COVID-19 has changed the way America works. During this time, many people who are in quarantine find themselves working from home. Maybe you’re reveling in the opportunity to telecommute. However, if you are new to this way of working, you need to make adjustments to perform at your best. 

This task can prove challenging especially if you inhabit a tiny apartment. Regardless of the size of your home or who you share it with, you can accomplish a lot with the right practices. Follow these tips to get a handle on your altered routine and take your career to new heights despite the changes. 

Organizing Your Workspace

One of the most critical factors to successfully telecommute is to establish a dedicated workspace. If you live in a studio, this may be more challenging, but clearing out a corner you don’t typically use can work. You can use a folding divider screen to separate your desk from the rest of the room.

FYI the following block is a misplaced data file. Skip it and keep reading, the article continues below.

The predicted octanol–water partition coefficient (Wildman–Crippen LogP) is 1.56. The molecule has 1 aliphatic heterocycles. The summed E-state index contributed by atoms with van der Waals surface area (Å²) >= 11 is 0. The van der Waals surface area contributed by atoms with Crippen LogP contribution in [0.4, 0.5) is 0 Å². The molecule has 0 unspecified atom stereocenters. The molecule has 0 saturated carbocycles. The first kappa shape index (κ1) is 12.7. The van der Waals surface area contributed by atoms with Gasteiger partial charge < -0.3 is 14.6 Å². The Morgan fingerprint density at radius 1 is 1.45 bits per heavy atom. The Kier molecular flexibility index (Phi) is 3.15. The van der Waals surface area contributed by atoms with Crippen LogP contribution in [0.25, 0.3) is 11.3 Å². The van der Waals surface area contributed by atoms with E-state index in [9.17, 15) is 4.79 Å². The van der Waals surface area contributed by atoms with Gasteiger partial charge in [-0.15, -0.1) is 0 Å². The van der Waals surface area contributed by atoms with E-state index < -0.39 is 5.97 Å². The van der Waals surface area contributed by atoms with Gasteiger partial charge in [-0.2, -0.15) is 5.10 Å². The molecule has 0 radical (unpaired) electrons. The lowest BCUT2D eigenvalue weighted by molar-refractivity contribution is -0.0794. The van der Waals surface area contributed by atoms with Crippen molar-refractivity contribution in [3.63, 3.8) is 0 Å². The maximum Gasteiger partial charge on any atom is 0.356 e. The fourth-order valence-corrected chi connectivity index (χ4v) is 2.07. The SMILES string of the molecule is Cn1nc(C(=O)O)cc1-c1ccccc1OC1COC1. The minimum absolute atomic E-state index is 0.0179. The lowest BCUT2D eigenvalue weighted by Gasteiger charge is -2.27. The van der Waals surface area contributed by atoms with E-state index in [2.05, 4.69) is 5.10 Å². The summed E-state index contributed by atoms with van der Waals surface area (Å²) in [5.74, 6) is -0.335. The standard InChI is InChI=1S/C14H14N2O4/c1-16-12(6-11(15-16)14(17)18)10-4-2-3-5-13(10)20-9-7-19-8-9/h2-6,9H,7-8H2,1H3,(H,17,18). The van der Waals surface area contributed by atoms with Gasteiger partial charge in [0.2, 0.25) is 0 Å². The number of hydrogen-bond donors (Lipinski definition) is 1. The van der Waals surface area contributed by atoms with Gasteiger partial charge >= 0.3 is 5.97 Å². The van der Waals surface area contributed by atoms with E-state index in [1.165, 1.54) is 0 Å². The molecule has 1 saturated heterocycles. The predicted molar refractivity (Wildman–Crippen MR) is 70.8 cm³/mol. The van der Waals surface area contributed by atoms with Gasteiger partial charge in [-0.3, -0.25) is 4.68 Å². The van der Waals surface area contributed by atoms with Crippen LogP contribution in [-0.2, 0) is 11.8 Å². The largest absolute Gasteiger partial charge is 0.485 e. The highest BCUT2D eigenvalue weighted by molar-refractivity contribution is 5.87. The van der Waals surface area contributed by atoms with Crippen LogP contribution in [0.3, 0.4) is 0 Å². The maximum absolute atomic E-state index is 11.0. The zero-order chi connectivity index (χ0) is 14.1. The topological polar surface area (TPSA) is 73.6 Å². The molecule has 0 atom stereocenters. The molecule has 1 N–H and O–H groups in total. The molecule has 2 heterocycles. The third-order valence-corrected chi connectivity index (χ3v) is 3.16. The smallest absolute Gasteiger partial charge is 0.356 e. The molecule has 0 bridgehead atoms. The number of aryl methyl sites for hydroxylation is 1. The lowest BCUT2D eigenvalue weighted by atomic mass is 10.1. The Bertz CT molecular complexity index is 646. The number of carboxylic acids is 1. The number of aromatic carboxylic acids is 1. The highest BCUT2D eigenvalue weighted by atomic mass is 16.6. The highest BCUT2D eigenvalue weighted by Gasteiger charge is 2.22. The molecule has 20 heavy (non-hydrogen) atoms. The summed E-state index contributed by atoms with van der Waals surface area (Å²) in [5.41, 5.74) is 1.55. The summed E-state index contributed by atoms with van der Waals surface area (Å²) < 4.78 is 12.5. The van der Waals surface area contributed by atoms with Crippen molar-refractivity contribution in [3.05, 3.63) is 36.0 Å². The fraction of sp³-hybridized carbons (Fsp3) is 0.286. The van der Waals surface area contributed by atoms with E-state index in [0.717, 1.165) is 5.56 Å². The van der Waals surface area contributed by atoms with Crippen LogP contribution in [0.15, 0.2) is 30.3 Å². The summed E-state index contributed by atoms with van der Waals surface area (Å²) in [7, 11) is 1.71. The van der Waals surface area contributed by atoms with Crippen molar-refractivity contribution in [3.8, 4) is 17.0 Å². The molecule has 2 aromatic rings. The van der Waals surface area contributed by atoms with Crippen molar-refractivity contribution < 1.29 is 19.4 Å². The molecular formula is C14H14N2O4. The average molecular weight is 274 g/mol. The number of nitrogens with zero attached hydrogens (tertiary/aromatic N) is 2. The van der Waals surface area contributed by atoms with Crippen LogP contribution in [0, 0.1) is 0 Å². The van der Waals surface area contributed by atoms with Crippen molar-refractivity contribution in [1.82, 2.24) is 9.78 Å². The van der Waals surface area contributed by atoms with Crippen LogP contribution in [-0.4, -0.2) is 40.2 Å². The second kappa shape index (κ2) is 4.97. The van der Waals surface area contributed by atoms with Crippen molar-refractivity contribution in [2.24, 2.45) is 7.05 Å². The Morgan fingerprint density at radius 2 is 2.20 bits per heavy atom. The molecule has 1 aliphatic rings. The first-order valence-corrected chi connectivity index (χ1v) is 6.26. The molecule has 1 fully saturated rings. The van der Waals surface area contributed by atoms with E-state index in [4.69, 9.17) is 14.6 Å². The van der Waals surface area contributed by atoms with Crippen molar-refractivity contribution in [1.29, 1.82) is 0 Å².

It’s important to make sure your apartment design works for you. Having a dedicated desk or table for work is a good move, but it may be discouraging if you’re staring at a pile of dirty dishes all day. Try positioning yourself toward a window or a wall with simple art so you can hone in on your screen while you work.

If you share your living space with others, distracting noises can prove trickier to block out. However, a quality set of noise-canceling headphones can help you drown out your house-mates or home-bound neighbors when they slam cabinet doors and flush the toilet. 

1. Technology and Security 

You need a way to connect to your workplace, so make sure to get your technology in order. If you share a laptop with others in your family, go online and investigate free resources to get everyone the tools they need to stay up-to-date with their responsibilities. Some school districts will issue free laptops to children who are studying at home during the pandemic.